We’re reading Another Celebrated Dancing Bear this week for our Five in a Row ELA curriculum. I truly cannot rave enough about this language arts program. Each book has a set of thematic lesson plans that integrate all disciplines, so not only are we doing ELA, but also we’re constantly incorporating math, science, art, and history. Another Celebrated Dancing Bear takes us to Russia. Both of the kiddos love our FIAR books, and Eric is getting some solid learning under him along with Katie. The lessons do not shy away from meaty ELA either: we’ve studied writer’s tools such as simile, personification, onomatopoeia, and alliteration this year. We’re expected to know and explain the main plot features of a story, and we’ve also delved into characterization. We keep everything we do in a composition book that I made into a “passport” at the beginning of the year. It is like a modified lapbook, essentially. Each reading selection has taken us to different countries, states, and even fictional places. (which is free) has printables for all of the FIAR books (so far as I can see) to use with the lesson plans in the teacher’s manual.

So off to Russia it was. We got a start on the book late last week and even worked on it a bit this weekend, anticipating a full morning traded for dentist visits today. Among other things, we decided to make a Russian feast for dinner last night. When I was in college, one of the most accidentally amazing meals I had was at a deli on the way to the craft store in my final year. It was a Russian deli. On a whim, I pulled off into the strip mall and ordered borscht and piroshki. Delicious. I have always loved beets, but in borscht they are a revelation.

For eleven years now I have wanted to make my own borscht but, even though I let the kiddos go wild with glitter and paint on an almost daily basis, I hesitate to cook with plant matter that stains. I usually buy pomegranate seeds (which Eric devours) instead of seeding them myself—although as of today, that’s about to change. Canned beets have nothing on fresh beets, especially roasted, and yet here I have been, hesitating. No more. We made our own homemade borscht last night and there’s no return. It is so sweet and filling and healthy and savory-good—and it has exactly one tablespoon of fat. I know, what?? Score one for the veggies.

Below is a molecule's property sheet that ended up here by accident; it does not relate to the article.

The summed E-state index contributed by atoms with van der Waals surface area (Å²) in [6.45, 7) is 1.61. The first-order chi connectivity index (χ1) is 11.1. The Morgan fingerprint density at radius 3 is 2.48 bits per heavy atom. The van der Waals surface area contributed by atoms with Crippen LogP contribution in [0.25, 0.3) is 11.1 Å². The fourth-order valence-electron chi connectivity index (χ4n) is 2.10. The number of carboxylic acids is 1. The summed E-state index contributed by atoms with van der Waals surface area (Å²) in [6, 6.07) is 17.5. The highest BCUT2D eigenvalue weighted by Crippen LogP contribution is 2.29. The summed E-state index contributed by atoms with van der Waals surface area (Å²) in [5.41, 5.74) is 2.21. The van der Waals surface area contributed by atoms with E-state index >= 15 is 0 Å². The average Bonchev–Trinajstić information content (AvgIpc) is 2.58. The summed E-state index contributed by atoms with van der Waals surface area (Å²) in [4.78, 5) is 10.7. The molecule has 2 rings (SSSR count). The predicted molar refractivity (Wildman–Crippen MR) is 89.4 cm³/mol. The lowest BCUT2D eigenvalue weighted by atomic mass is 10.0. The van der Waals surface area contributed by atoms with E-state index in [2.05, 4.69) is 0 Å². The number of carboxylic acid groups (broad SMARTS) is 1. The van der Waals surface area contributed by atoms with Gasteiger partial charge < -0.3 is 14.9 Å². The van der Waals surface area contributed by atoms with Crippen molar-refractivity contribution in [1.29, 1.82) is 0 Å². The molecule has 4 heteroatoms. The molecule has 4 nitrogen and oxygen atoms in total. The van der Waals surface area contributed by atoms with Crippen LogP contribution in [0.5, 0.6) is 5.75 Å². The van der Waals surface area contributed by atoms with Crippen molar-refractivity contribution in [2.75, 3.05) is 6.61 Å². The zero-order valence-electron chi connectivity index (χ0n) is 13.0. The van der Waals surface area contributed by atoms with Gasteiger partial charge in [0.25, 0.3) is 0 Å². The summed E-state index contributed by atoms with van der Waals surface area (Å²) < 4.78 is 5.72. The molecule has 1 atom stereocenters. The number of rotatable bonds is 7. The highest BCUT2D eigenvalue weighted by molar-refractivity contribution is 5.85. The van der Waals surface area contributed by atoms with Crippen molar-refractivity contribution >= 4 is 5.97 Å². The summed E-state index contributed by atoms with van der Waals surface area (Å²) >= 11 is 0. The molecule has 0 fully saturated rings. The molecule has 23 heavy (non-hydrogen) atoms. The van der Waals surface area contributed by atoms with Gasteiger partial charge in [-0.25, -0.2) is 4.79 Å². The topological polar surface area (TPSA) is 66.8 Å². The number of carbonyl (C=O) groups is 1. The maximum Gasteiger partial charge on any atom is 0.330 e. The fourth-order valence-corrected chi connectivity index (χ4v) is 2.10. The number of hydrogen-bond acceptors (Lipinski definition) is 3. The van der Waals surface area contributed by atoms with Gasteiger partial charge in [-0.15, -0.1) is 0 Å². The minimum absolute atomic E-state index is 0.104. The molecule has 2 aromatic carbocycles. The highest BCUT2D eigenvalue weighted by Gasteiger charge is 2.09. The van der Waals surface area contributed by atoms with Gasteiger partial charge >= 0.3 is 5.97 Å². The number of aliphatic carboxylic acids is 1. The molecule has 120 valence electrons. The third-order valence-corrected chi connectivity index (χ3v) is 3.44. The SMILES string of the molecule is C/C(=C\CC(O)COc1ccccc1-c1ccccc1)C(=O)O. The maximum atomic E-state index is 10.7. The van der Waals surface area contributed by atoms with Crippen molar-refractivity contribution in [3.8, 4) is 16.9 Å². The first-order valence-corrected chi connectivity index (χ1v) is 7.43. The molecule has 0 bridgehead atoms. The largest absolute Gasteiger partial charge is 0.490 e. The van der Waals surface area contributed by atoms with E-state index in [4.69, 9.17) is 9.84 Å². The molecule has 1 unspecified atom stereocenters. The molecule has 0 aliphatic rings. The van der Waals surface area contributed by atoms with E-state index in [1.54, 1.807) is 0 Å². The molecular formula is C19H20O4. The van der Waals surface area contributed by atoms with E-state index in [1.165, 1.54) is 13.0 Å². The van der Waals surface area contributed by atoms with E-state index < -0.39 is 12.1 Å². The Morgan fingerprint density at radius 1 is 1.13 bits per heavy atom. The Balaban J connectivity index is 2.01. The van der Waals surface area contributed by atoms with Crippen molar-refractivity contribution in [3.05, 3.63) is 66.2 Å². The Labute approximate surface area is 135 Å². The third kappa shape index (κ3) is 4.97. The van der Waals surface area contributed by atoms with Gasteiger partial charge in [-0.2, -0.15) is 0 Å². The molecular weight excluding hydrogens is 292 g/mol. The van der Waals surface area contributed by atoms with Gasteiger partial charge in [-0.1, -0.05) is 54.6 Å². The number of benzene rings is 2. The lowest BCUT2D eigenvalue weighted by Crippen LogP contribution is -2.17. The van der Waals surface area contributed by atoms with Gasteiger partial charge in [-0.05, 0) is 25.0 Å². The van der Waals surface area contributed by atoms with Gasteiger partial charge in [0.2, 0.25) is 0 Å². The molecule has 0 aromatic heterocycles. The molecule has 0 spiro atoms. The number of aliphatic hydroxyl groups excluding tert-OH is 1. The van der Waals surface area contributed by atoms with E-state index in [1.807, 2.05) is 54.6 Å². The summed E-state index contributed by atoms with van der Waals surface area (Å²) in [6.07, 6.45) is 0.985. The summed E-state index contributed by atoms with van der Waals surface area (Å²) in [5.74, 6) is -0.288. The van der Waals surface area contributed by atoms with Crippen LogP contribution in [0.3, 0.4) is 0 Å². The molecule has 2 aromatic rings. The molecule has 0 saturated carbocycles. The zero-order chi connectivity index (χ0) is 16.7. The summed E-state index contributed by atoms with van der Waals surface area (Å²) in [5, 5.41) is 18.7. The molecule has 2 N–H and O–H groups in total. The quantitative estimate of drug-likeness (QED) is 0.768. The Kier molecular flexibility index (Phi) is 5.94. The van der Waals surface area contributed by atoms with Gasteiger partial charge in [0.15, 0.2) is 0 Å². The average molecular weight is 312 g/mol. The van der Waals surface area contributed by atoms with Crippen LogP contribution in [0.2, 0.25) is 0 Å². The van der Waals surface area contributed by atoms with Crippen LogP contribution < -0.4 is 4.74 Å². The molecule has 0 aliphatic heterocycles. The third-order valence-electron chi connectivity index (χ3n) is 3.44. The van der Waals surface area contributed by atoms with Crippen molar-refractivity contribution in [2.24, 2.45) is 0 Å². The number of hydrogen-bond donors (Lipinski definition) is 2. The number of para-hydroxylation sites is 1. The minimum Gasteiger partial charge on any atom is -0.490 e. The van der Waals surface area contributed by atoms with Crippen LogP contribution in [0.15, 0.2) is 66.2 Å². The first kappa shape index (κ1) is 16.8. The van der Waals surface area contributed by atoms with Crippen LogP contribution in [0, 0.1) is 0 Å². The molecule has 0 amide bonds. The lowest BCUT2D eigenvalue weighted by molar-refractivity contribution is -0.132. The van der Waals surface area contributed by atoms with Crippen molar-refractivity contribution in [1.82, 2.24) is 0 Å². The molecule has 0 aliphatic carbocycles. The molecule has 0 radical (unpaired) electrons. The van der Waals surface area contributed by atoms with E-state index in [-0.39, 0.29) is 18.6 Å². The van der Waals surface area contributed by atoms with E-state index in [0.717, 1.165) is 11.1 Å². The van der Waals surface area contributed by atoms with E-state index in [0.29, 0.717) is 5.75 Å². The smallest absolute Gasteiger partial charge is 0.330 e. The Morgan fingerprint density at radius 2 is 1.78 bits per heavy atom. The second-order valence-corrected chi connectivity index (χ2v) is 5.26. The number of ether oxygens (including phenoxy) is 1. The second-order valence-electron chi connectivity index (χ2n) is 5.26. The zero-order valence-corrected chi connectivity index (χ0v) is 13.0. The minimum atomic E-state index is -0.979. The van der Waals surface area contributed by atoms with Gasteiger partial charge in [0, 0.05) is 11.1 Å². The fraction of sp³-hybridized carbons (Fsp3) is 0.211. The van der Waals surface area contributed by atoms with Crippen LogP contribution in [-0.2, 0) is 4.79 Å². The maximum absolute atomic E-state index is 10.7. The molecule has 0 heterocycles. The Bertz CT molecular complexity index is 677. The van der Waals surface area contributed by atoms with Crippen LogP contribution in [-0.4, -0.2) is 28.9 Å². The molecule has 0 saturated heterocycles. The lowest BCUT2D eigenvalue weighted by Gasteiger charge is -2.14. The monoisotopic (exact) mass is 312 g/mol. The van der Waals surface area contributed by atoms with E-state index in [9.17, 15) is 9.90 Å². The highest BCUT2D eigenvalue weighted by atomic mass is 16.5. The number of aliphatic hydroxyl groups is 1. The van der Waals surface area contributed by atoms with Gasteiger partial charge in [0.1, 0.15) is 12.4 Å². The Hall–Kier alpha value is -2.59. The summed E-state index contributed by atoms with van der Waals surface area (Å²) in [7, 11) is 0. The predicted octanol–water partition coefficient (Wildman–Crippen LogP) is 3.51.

Of course, we also broke with our mostly-plant-based diet and made real piroshki last night. Although we do still eat white meats, we haven’t been eating beef (with a couple exceptions). I could probably switch out the beef for something lighter, but for the first time I wanted it to be authentic.

kiddos piroshki

Katie and Eric make piroshki

eric piroshki

A Russian feast: ruby red borscht and piroshki

This officially beats the Russian cheese bread (a bit pungent, even for me, lover of goat cheese) I made while in the middle of Crime and Punishment one summer. I love to cook food that either is mentioned or is thematically appropriate with the books I am reading. Now we can do it all together and it is part of our lessons—a perk of homeschooling? I jest, I jest…er, kind of.

Otherwise, our dental exams went well today. Katie had her first set of pictures, and her teeth are great…no cavities. Two adult molars are in, with the other two expected soon. Dr. P showed Katie where, on her x-rays, we could see her adult teeth beginning to push up her bottom baby teeth. Great teaching moment. I didn’t have any cavities either, thank goodness. I’ve only ever had one (in 7th grade), but I still get nice and borderline phobic on x-ray day. You’d think that having two children without pain meds would be far more intense than having a cavity filled—a thought I try to keep in mind when my stomach has wild butterflies. Still, the mind cannot always be rational. There is nothing like the flood of relief when Dr. P views my films and gives the blessing for another year. Katie did especially well with her cleaning this time and really got a full treatment. Sealants and Eric’s first visit will be in August!

Hope everyone had a good Monday!

As much as I always love the coming of autumn with its longer nights, family holidays, chilly days (well, sometimes chilly days in California!), and cozy sweaters, by the time we enter January I am reminded how much I am a creature of the light. Sure, sure—I do most of my best writing and creating at night, and I am a sucker for a wild rainstorm and cuddles by the fire; and nothing in nature quite thrills me as much as the unexpected grey afternoon with swirling leaves as if I lived on the moor in Wuthering Heights.

Still, I find myself longing for March and days spent outside with my children nurturing our garden, replanting the pots, painting and crafting, and running around barefoot. I’m in the mood for bright spring sunshine, adventure, and the perking up of trees and blooms. Does anyone else start to get the winter blues? I’ve found myself struggling with the blahs the past couple of days.